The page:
Sexual allegory, one of the common themes of the Penny Dreadful, has not been treated shyly by the director. Anthony Hope, who evidently “lists to starboard”, gets a leg over his intended, while Judge Turpin’s self-flagellation scene, sometimes cut, is handled with boldness, and sensitive but explicit staging. In this and other scenes, The Judge is a fine showcase of Phillip Rhodes’ development both dramatically and vocally, never taking over the stage but always focussed and compelling in his calm possession of the role. The Pretty Women duets with the other Rhodes are chilling, harmonious and soaring yet sharply edged with ice.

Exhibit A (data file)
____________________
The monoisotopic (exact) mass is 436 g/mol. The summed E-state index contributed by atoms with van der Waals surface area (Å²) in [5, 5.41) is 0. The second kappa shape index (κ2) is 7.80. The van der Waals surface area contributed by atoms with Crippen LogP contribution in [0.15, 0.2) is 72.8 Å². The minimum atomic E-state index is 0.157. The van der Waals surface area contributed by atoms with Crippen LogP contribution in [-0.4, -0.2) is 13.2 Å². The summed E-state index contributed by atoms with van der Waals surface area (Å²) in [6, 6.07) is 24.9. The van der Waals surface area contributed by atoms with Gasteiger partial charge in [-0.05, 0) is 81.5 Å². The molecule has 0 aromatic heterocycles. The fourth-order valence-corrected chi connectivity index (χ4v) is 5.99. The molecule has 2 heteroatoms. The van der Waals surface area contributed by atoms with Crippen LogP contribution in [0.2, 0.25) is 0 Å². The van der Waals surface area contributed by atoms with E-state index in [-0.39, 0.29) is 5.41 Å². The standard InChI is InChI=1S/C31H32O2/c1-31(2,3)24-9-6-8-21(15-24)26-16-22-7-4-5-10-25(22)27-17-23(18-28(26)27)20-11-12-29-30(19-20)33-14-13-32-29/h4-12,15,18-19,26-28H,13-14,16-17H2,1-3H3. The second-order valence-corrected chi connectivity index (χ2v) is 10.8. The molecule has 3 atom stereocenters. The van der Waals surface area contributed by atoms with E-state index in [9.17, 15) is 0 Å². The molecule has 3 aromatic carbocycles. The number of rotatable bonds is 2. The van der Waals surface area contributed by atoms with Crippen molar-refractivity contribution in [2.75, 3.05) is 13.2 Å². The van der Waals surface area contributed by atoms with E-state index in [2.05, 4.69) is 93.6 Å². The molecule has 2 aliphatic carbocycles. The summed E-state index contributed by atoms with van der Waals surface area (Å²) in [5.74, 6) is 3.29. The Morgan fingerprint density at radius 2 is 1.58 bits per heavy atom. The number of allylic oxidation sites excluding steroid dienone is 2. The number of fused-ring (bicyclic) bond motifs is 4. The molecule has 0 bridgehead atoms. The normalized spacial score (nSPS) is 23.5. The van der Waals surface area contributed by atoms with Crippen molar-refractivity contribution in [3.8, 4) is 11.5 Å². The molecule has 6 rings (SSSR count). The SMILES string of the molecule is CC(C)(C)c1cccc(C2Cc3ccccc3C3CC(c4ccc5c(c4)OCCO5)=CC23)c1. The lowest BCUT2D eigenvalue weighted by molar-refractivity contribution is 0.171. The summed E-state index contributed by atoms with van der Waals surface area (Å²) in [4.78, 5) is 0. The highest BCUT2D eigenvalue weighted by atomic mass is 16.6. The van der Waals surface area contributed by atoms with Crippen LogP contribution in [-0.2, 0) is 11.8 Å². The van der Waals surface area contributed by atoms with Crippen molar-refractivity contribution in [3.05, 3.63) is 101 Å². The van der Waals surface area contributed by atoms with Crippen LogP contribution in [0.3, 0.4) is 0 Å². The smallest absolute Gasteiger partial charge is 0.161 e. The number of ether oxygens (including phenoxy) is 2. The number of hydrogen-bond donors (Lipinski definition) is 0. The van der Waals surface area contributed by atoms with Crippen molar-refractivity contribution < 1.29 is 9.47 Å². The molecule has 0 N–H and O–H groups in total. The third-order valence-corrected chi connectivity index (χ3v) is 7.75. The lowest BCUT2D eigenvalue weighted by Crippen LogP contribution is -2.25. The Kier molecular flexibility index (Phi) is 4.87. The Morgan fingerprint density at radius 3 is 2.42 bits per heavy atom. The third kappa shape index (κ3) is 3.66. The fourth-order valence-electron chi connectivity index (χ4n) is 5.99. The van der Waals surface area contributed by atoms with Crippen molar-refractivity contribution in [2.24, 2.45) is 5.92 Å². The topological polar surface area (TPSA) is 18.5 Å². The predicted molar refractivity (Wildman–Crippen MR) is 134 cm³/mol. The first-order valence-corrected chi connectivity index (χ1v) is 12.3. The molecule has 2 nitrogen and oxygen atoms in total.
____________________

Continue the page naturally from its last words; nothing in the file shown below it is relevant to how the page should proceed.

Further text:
Other performances and artistic development to note must include Andrew Glover as the Beadle. His scene at the harmonium in Mrs Lovett’s parlour is magnificent, with bawdy body language and sardonic humour. A decade on from his emergence with NZO he is a talent to contend with. Likewise Freemasons’ Opera Scholar Robert Tucker, who faces a challenging accent dichotomy as Music Hall charlatan Senior Pirelli, pulls off a delightful performance from pantomime to menace.
Numbering just a baker’s dozen, members of the Auckland Philharmonia somehow produce everything from sparkling minuet to gothic horror, and romantic schmaltz to oompah-pah.
The largest elephant in the room is easily disposed of: criticism of NZ Opera for performing a musical, not an opera. Such conversations go back centuries, involving many opera masterpieces that were the stage musicals of their day. To illustrate further, the Royal Shakespeare Company part-owns Les Misérables, while the Royal Opera House considered Sweeney qualified for its hallowed stage. The NZO programme notes rightly make the point that Sondheim’s theatrical world is not easy to define.